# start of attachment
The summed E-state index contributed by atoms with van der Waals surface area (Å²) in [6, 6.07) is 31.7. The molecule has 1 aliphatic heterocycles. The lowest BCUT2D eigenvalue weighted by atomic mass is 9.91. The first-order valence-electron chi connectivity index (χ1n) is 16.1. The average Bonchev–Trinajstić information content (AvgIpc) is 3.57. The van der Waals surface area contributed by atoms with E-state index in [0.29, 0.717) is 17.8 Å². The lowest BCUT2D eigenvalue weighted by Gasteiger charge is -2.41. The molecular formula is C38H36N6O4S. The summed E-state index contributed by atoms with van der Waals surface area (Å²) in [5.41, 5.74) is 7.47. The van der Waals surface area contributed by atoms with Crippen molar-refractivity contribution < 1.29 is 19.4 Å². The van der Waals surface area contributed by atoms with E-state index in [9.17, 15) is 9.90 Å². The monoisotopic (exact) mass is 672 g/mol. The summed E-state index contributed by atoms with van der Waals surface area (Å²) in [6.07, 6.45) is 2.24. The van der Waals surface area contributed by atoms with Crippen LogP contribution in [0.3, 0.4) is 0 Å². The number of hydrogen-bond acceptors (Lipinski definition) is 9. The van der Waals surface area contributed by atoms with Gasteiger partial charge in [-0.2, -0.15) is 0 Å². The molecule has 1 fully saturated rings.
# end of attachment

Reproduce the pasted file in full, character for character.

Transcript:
The summed E-state index contributed by atoms with van der Waals surface area (Å²) in [6, 6.07) is 31.7. The molecule has 1 aliphatic heterocycles. The lowest BCUT2D eigenvalue weighted by atomic mass is 9.91. The first-order valence-electron chi connectivity index (χ1n) is 16.1. The average Bonchev–Trinajstić information content (AvgIpc) is 3.57. The van der Waals surface area contributed by atoms with E-state index in [0.29, 0.717) is 17.8 Å². The lowest BCUT2D eigenvalue weighted by Gasteiger charge is -2.41. The molecular formula is C38H36N6O4S. The summed E-state index contributed by atoms with van der Waals surface area (Å²) in [5.41, 5.74) is 7.47. The van der Waals surface area contributed by atoms with Crippen molar-refractivity contribution < 1.29 is 19.4 Å². The van der Waals surface area contributed by atoms with E-state index in [9.17, 15) is 9.90 Å². The monoisotopic (exact) mass is 672 g/mol. The summed E-state index contributed by atoms with van der Waals surface area (Å²) in [6.07, 6.45) is 2.24. The van der Waals surface area contributed by atoms with Crippen LogP contribution in [0.3, 0.4) is 0 Å². The number of hydrogen-bond acceptors (Lipinski definition) is 9. The van der Waals surface area contributed by atoms with Gasteiger partial charge in [-0.2, -0.15) is 0 Å². The molecule has 1 fully saturated rings.